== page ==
Vale provides a common thread through Scorsese’s work. The singer, who died in 2014, played himself in “Goodfellas” and “Casino.” In “The Irishman,” Van Zandt — known as a member of the E Street Band and for his role on “The Sopranos” — recreates an actual performance when he lip syncs two of Vale’s isolated vocals from his master recordings against a backdrop of fresh instrumentation: “Spanish Eyes” and the Italian standard “Al Di La.”

“I don’t really understand Marty’s obsession with Jerry Vale,” Robbie Robertson, a longtime Scorsese collaborator who provided the movie’s haunting score, said, laughing. “But with those kinds of choices, it adds an authenticity. It’s something that Marty does that underlines something in the storytelling.”

The music supervisor Randall Poster, another frequent collaborator of Scorsese’s, agrees. “The power of his point of view is what makes it all coherent,” he explained. “Things that are disparate somehow come together by virtue of his intellect, memory, instinct and passion. Somehow, that’s where the coherence comes from. From today’s point of view, I don’t know who appreciates how popular Jerry Vale was.”

Scorsese’s musical choices have given largely forgotten tracks new life. “There’s no doubt that when I choose a piece, for the most part, that’s considered,” he said, citing as an example the inclusion of a long-forgotten 1951 No. 1 song, “Cry,” performed by Johnnie Ray.

Poster said, “There’s great joy in bringing these things forward and I think that’s part of our dialogue and commitment,” adding, “It’s a terrific bonus when a song is embraced again after such a period of time.”

Vale’s daughter, Pamela Vale Branch, is grateful for that commitment. “Growing up, I knew all of these people from this other era and generation,” she said. “When people find out he was my dad, they’ll say he was played during every Sunday dinner or at every special event like he was part of the family. But a lot of my friends I have now didn’t grow up with that.”

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The show format was a spontaneous, open forum for people in the entertainment community. The idea, originally conceived by Favreau, originated from a time when he went out to dinner with colleagues on a film location and exchanged filming anecdotes. Favreau said, "I thought it would be interesting to show people that side of the business". [1] He did not want to present them in a "sensationalized way [that] they're presented in the press, but as normal people". [1] The format featured Favreau and four guests from the entertainment industry in a restaurant with no other diners. They ordered actual food from real menus and were served by authentic waiters. There were no cue cards or previous research on the participants that would have allowed him to orchestrate the conversation and the guests were allowed to talk about whatever they wanted. The show used five cameras with the operators using long lenses so that they could be at least ten feet away from the table and not intrude on the conversation or make the guests self-conscious. The conversations lasted until the film ran out. A 25-minutes episode would be edited from the two-hour dinner. [1] The one exception to the standard format was Favreau having a conversation with Martin Scorsese, done in a more traditional interview style. [ citation needed ]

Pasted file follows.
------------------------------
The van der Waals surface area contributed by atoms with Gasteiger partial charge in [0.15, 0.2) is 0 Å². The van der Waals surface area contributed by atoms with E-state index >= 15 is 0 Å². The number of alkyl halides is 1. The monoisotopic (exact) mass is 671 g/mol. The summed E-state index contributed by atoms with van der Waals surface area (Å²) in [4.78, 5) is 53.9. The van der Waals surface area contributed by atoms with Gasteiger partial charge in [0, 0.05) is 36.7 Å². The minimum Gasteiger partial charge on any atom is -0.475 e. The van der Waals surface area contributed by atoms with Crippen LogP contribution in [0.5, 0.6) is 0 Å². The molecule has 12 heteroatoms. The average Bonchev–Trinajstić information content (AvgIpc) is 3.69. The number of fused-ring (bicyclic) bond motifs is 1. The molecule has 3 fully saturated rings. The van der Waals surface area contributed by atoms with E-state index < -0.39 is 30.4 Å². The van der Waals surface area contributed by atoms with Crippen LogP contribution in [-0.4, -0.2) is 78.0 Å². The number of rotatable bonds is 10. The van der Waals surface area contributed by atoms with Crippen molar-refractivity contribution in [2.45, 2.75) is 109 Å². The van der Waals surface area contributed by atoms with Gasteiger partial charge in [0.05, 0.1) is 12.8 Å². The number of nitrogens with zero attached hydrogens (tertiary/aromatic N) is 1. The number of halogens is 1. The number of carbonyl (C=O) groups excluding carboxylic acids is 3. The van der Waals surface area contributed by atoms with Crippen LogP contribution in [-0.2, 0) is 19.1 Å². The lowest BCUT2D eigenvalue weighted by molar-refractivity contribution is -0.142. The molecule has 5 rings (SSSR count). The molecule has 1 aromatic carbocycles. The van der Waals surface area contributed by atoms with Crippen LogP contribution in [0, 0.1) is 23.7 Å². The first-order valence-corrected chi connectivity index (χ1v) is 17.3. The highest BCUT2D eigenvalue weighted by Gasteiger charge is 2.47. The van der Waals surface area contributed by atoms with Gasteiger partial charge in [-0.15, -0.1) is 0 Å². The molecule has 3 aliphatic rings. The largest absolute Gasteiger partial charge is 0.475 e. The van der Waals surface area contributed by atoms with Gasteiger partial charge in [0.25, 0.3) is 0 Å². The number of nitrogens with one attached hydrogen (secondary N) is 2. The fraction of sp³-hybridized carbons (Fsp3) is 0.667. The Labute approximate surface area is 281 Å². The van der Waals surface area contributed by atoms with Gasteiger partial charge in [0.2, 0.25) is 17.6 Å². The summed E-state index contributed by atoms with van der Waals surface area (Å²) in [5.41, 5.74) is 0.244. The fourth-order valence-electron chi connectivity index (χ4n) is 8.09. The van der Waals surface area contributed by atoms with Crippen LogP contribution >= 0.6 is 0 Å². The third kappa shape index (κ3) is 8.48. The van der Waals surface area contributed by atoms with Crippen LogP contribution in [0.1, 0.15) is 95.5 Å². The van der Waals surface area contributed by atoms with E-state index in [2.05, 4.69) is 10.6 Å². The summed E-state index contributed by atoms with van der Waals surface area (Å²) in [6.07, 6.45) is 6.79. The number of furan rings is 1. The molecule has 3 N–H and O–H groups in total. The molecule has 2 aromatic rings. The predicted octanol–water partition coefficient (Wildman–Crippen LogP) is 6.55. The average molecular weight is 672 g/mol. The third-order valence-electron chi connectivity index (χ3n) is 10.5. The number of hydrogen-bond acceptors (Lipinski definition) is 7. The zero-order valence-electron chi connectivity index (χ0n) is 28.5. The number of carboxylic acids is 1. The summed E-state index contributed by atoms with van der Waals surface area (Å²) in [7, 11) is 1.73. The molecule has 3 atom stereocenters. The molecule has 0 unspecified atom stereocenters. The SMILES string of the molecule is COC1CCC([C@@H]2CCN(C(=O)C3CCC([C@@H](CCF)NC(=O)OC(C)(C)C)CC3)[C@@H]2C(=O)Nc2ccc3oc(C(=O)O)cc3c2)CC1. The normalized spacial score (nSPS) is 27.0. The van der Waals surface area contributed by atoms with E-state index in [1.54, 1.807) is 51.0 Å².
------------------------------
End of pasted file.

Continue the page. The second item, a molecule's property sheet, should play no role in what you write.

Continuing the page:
The show was canceled by IFC in favor of The Henry Rollins Show because the network felt that "four years in, we needed to make a change, and we needed to make a bold statement." [2]

Netflix and the Independent Film Channel produced a special 50th episode of Dinner for Five, which premiered on IFC February 1, 2008 and is available on Netflix starting February 4, 2008. The 50th episode features Favreau and Vaughn, as well as Peter Billingsley, Justin Long and Keir O'Donnell, who appear in Vince Vaughn's Wild West Comedy Show.

A DVD was released by Fox Lorber in 2004 of the complete first season. Subsequent DVDs were released by Fairview Entertainment in 2007 as "manufactured on demand when ordered from Amazon" discs. The Fairview DVDs aren't programmed as complete season, but under the aegis of "Jon Favreau presents his 10 most memorable moments/segments" from the series. These bear the titles "Favreau's Favorites", "Best Directors", "On The Road" and "Producer's Picks".

Michelob Ultra’s ad calls attention to the fact that less than one percent of America’s farmland is organic. To help grow that percentage, Michelob introduces the 𠇆 for 6-pack” initiative𠅏or every six-pack bought, the company will help transition six square feet of farmland to organic farmland.  

Bryan Cranston and Tracee Ellis Ross star in this The Shining-inspired ad, where Cranston offers Ross new Mountain Dew Zero Sugar. He breaks through the door with an ax, and Ross accepts the drink because she’s thirsty. 

Martin Scorsese has hilarious reaction to Eminem's surprise Oscars performance

Martin Scorsese sent Twitter alight after appearing to fall asleep during Eminem’s eclectic performance of Lose Yourself at the Oscars last night.

The iconic director – whose Netflix film The Irishman was up for 10 nominations – was in the crowd in Hollywood to watch the rapper&aposs surprise appearance at the 92nd Academy Awards.

But at the grand old age of 77, the legendary rapper’s head rocking track – which won Best Original Song way back in 2003 – didn’t quite seem to click with Scorsese.

As Eminem belted out the famous lyrics, cameras caught the director with his eyes closed before blearily opening them again.

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The moment happened for just a few seconds but it was enough to see thousands of people talk about it on Twitter.

“Martin Scorsese wondering if he went to the wrong show,” one wrote.

Another commented: “I never much cared for Martin Scorsese before I saw him listening to Eminem at the Oscars.”

A third added: “Martin Scorsese definitely not getting an acting award for pretending to enjoy Eminem.”

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And a fourth said: “Martin Scorsese totally ‘loses himself’ when Eminem is on.”

Elsewhere in the hotly-anticipated awards ceremony, South Korean thriller Parasite made history by becoming the first non-English speaking film to win Best Picture.

Director Bong Joon-ho – who also took home the Best Director award for the film – paid tribute to his country in his speech saying: “We never write to represent our country, but this is very personal to South Korea.”

Watch the video: Happy Birthday Martin Scorsese (June 2022).